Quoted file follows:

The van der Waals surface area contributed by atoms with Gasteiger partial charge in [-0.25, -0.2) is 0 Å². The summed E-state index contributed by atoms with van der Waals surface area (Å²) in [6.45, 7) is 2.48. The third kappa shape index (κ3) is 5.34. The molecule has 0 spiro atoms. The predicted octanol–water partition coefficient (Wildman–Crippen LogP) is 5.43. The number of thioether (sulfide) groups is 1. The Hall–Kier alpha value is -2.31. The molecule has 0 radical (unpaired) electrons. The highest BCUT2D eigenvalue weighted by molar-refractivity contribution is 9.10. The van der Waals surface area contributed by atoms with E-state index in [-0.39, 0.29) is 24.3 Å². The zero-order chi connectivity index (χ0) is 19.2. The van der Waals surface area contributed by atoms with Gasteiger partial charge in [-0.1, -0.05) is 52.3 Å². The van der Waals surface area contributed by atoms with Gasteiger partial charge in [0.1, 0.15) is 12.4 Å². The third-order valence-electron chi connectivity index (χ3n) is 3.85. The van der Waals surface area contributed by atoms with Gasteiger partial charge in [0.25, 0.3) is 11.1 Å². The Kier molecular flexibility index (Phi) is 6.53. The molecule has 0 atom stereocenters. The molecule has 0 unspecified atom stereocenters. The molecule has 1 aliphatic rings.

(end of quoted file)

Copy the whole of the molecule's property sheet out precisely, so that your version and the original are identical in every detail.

The van der Waals surface area contributed by atoms with Gasteiger partial charge in [-0.25, -0.2) is 0 Å². The summed E-state index contributed by atoms with van der Waals surface area (Å²) in [6.45, 7) is 2.48. The third kappa shape index (κ3) is 5.34. The molecule has 0 spiro atoms. The predicted octanol–water partition coefficient (Wildman–Crippen LogP) is 5.43. The number of thioether (sulfide) groups is 1. The Hall–Kier alpha value is -2.31. The molecule has 0 radical (unpaired) electrons. The highest BCUT2D eigenvalue weighted by molar-refractivity contribution is 9.10. The van der Waals surface area contributed by atoms with E-state index in [-0.39, 0.29) is 24.3 Å². The zero-order chi connectivity index (χ0) is 19.2. The van der Waals surface area contributed by atoms with Gasteiger partial charge in [-0.1, -0.05) is 52.3 Å². The van der Waals surface area contributed by atoms with Gasteiger partial charge in [0.1, 0.15) is 12.4 Å². The third-order valence-electron chi connectivity index (χ3n) is 3.85. The van der Waals surface area contributed by atoms with Gasteiger partial charge in [0.25, 0.3) is 11.1 Å². The Kier molecular flexibility index (Phi) is 6.53. The molecule has 0 atom stereocenters. The molecule has 0 unspecified atom stereocenters. The molecule has 1 aliphatic rings.